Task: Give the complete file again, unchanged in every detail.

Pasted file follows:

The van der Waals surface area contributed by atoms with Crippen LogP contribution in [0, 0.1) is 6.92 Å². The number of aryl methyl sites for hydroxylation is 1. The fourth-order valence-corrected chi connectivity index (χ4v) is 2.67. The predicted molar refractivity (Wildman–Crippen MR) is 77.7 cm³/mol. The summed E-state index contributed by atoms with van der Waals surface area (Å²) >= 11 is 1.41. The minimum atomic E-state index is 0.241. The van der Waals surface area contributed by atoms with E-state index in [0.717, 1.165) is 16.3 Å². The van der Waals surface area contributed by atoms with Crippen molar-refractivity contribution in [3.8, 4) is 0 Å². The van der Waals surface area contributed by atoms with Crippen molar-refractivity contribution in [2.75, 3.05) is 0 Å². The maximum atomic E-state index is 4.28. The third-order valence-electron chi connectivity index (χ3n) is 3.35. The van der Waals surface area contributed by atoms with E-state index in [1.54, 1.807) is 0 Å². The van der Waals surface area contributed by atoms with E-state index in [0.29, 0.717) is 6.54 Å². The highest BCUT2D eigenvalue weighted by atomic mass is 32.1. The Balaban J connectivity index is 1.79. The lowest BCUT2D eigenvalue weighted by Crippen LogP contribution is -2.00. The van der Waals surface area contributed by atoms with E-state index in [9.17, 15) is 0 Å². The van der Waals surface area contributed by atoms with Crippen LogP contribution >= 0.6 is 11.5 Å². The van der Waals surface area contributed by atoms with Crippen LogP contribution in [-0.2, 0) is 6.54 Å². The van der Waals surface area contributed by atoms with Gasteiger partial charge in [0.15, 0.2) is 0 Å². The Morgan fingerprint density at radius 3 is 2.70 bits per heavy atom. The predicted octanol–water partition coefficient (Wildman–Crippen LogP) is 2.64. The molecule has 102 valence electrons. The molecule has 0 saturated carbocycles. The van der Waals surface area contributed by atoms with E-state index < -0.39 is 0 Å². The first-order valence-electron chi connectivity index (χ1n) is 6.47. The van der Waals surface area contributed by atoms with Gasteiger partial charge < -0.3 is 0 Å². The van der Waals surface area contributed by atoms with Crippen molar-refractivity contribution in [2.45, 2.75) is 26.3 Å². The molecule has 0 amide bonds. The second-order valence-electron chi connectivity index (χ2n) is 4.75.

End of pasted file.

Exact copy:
The van der Waals surface area contributed by atoms with Crippen LogP contribution in [0, 0.1) is 6.92 Å². The number of aryl methyl sites for hydroxylation is 1. The fourth-order valence-corrected chi connectivity index (χ4v) is 2.67. The predicted molar refractivity (Wildman–Crippen MR) is 77.7 cm³/mol. The summed E-state index contributed by atoms with van der Waals surface area (Å²) >= 11 is 1.41. The minimum atomic E-state index is 0.241. The van der Waals surface area contributed by atoms with E-state index in [0.717, 1.165) is 16.3 Å². The van der Waals surface area contributed by atoms with Crippen molar-refractivity contribution in [3.8, 4) is 0 Å². The van der Waals surface area contributed by atoms with Crippen molar-refractivity contribution in [2.75, 3.05) is 0 Å². The maximum atomic E-state index is 4.28. The third-order valence-electron chi connectivity index (χ3n) is 3.35. The van der Waals surface area contributed by atoms with E-state index in [1.54, 1.807) is 0 Å². The van der Waals surface area contributed by atoms with E-state index in [0.29, 0.717) is 6.54 Å². The highest BCUT2D eigenvalue weighted by atomic mass is 32.1. The Balaban J connectivity index is 1.79. The lowest BCUT2D eigenvalue weighted by Crippen LogP contribution is -2.00. The van der Waals surface area contributed by atoms with E-state index in [9.17, 15) is 0 Å². The van der Waals surface area contributed by atoms with Crippen LogP contribution >= 0.6 is 11.5 Å². The van der Waals surface area contributed by atoms with Crippen LogP contribution in [-0.2, 0) is 6.54 Å². The van der Waals surface area contributed by atoms with Gasteiger partial charge in [0.15, 0.2) is 0 Å². The Morgan fingerprint density at radius 3 is 2.70 bits per heavy atom. The predicted octanol–water partition coefficient (Wildman–Crippen LogP) is 2.64. The molecule has 102 valence electrons. The molecule has 0 saturated carbocycles. The van der Waals surface area contributed by atoms with E-state index < -0.39 is 0 Å². The first-order valence-electron chi connectivity index (χ1n) is 6.47. The van der Waals surface area contributed by atoms with Gasteiger partial charge < -0.3 is 0 Å². The van der Waals surface area contributed by atoms with Crippen molar-refractivity contribution in [2.45, 2.75) is 26.3 Å². The molecule has 0 amide bonds. The second-order valence-electron chi connectivity index (χ2n) is 4.75.